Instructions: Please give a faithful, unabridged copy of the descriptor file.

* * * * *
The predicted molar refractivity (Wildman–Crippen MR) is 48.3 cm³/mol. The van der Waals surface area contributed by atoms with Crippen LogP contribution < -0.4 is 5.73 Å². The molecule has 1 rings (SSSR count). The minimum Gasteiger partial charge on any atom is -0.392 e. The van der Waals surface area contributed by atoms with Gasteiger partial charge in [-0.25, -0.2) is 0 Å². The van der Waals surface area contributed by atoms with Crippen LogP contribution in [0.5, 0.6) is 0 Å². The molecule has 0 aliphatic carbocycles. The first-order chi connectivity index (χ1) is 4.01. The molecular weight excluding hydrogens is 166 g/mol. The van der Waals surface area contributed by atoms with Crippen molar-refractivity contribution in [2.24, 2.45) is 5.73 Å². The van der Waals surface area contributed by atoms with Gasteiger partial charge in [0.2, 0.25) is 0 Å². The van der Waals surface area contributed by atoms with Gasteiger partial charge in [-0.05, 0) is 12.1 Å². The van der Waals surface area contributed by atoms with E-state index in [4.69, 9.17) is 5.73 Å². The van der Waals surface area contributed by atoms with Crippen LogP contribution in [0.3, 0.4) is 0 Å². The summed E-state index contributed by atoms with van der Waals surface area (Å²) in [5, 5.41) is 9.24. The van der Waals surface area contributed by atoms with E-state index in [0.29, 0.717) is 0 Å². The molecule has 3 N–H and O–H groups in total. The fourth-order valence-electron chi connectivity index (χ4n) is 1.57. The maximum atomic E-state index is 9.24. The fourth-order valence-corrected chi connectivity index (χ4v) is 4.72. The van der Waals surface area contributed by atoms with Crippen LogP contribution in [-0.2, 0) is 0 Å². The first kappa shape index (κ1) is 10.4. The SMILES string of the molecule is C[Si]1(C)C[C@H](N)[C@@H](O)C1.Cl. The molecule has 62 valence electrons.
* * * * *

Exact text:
The predicted molar refractivity (Wildman–Crippen MR) is 48.3 cm³/mol. The van der Waals surface area contributed by atoms with Crippen LogP contribution < -0.4 is 5.73 Å². The molecule has 1 rings (SSSR count). The minimum Gasteiger partial charge on any atom is -0.392 e. The van der Waals surface area contributed by atoms with Gasteiger partial charge in [-0.25, -0.2) is 0 Å². The van der Waals surface area contributed by atoms with Crippen LogP contribution in [0.5, 0.6) is 0 Å². The molecule has 0 aliphatic carbocycles. The first-order chi connectivity index (χ1) is 4.01. The molecular weight excluding hydrogens is 166 g/mol. The van der Waals surface area contributed by atoms with Crippen molar-refractivity contribution in [2.24, 2.45) is 5.73 Å². The van der Waals surface area contributed by atoms with Gasteiger partial charge in [0.2, 0.25) is 0 Å². The van der Waals surface area contributed by atoms with Gasteiger partial charge in [-0.05, 0) is 12.1 Å². The van der Waals surface area contributed by atoms with E-state index in [4.69, 9.17) is 5.73 Å². The van der Waals surface area contributed by atoms with Crippen LogP contribution in [0.3, 0.4) is 0 Å². The summed E-state index contributed by atoms with van der Waals surface area (Å²) in [5, 5.41) is 9.24. The van der Waals surface area contributed by atoms with E-state index in [0.29, 0.717) is 0 Å². The molecule has 3 N–H and O–H groups in total. The fourth-order valence-electron chi connectivity index (χ4n) is 1.57. The maximum atomic E-state index is 9.24. The fourth-order valence-corrected chi connectivity index (χ4v) is 4.72. The van der Waals surface area contributed by atoms with Crippen LogP contribution in [-0.2, 0) is 0 Å². The first kappa shape index (κ1) is 10.4. The SMILES string of the molecule is C[Si]1(C)C[C@H](N)[C@@H](O)C1.Cl. The molecule has 62 valence electrons.